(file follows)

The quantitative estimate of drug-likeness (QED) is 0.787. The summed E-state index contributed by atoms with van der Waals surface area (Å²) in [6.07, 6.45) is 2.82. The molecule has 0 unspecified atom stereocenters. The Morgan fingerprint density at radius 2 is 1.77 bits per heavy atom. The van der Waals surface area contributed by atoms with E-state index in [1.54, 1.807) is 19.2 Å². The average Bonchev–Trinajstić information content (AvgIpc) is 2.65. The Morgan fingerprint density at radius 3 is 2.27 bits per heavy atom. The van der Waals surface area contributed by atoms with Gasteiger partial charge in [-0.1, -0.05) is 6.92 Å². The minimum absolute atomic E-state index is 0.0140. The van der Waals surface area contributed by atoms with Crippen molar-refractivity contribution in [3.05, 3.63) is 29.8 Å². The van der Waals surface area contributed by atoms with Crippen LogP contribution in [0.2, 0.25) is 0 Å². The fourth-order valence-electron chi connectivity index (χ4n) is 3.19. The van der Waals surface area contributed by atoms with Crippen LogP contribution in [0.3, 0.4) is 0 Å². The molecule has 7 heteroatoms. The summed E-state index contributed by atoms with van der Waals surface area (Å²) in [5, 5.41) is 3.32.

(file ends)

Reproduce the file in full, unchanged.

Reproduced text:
The quantitative estimate of drug-likeness (QED) is 0.787. The summed E-state index contributed by atoms with van der Waals surface area (Å²) in [6.07, 6.45) is 2.82. The molecule has 0 unspecified atom stereocenters. The Morgan fingerprint density at radius 2 is 1.77 bits per heavy atom. The van der Waals surface area contributed by atoms with E-state index in [1.54, 1.807) is 19.2 Å². The average Bonchev–Trinajstić information content (AvgIpc) is 2.65. The Morgan fingerprint density at radius 3 is 2.27 bits per heavy atom. The van der Waals surface area contributed by atoms with Gasteiger partial charge in [-0.1, -0.05) is 6.92 Å². The minimum absolute atomic E-state index is 0.0140. The van der Waals surface area contributed by atoms with Crippen molar-refractivity contribution in [3.05, 3.63) is 29.8 Å². The van der Waals surface area contributed by atoms with Crippen LogP contribution in [0.2, 0.25) is 0 Å². The fourth-order valence-electron chi connectivity index (χ4n) is 3.19. The van der Waals surface area contributed by atoms with Crippen LogP contribution in [0.3, 0.4) is 0 Å². The molecule has 7 heteroatoms. The summed E-state index contributed by atoms with van der Waals surface area (Å²) in [5, 5.41) is 3.32.